The Outdoorsman came to my front door with a Pop Tart and Hot Hands at 2am. We drove until the city lights were imperceivable and settled into the quiet rural roads. My recent crime podcast binge and lack of sleep had me briefly convinced these fields were my murder site until I realized I’m probably of better use to lug his decoys if kept alive. All of Maslow’s first layer needs were disregarded as I shivered by a pitch black pond with a flashlight to see if, by some miracle, a steamy breakfast sandwich was hiding somewhere at the bottom of the ammo bag. No such luck.

Sometime mid-morning, I crankily asked the The Outdoorsman if he’d mind me slipping back to the car for a brief nap. My facade of not complaining was starting to crack. It turns out I am not physically cut out to be simultaneously cold, hungry, tired, and pleasant. He sweetly kissed me on the head and said “of course.” It was a slow morning, anyway. No ducks coming near enough so far. That was all I needed to hear. An hour of shuteye on a pile of backseat hunting gear has never felt so much like a Four Seasons.

Feeling slightly more human, I made my way back to the blind where The Outdoorsman welcomed me back. The sun was higher in the sky, allowing me to shed a layer of warmth and see the clouds clear to a bright blue expanse. The mountain ahead of us released wave after wave of high-flying birds over its horizon. The Outdoorsman pointed them out and handed over his call for me to coax them down. I asked if he had any luck while I was away.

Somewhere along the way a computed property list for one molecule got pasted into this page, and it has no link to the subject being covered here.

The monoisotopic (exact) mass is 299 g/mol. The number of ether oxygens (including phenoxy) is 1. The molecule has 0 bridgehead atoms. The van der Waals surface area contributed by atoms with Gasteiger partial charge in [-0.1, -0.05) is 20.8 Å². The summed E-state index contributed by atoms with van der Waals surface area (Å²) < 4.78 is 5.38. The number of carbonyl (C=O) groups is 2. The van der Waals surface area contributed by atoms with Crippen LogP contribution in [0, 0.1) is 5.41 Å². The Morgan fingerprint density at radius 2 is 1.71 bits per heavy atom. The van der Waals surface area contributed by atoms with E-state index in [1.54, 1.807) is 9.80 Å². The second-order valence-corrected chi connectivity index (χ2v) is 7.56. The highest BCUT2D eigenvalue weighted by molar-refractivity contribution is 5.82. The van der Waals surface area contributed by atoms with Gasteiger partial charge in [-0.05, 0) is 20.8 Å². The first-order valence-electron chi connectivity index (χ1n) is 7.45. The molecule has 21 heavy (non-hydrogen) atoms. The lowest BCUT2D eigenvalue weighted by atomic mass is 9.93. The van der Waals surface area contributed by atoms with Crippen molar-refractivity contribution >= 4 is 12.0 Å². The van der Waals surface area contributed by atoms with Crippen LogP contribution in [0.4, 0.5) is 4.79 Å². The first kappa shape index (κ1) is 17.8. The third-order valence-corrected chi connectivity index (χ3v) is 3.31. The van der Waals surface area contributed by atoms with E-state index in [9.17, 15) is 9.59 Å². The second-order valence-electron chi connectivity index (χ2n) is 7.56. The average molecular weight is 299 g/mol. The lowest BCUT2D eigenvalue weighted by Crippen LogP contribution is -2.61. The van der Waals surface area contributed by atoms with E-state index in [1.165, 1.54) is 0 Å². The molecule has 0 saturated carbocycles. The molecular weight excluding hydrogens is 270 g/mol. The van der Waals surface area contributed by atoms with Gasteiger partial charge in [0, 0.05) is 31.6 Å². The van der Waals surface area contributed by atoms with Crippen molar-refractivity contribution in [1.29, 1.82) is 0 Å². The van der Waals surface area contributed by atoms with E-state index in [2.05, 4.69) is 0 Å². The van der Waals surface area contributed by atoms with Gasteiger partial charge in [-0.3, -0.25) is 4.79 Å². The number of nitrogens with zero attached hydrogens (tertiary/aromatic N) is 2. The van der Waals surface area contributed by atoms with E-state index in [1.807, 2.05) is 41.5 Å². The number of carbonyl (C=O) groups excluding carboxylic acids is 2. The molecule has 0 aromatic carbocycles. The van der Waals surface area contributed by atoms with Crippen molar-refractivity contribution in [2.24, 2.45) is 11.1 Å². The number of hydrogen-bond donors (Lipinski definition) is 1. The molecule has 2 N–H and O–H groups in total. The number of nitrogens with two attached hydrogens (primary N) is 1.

Ignoring the question, he pointed to a pile at my feet and asked for something from his bag. I peeled away the jacket that was laid across the top, and looking back at me were two gorgeous mallards. A toothy grin spread across his face; his pride was overflowing. He bubbled with excitement to display his little bounty. In that scene, I caught a glimpse of what made this all worth it for him: sharing it. Every invitation culminated to this

On the car ride home, I made a deal I’d try duck hunting again when the weather warmed and breakfast sandwiches were involved. It wasn’t my cup of tea, but tea is an acquired taste. This kind of tea also probably tastes better on a full night’s sleep. We both made a mental note for next time. 

Looking back, the forefront of my memory isn’t the frigid temperatures or ungodly weight of the decoy bags. I don’t think too hard on the anxiety I had to overcome to finally say yes, of the lingering doubts that sometimes make their way back to my mind.  I just revisit the vision of The Outdoorsman, his wide smile, and the mere delight of us being together (even if it wasn’t fully delightful in the moment). 

I’ve since opened my heart to Dolly and Waylon and vacation getaways to rural Montana instead of the city centers. I actually think The Outdoorsman looks really good in Carhartt, anyway. The occasional weekend to myself while The Outdoorsman is on a hunt has turned into a sweet opportunity for my own kind of me-time. It’s also a time to sit with occasional anxiety and tell it to duck off. Hunting isn’t my thing yet, but I’ll give it a few more tries. If nothing else,  I’m starting to see the value of an early morning wild pursuit with someone you love.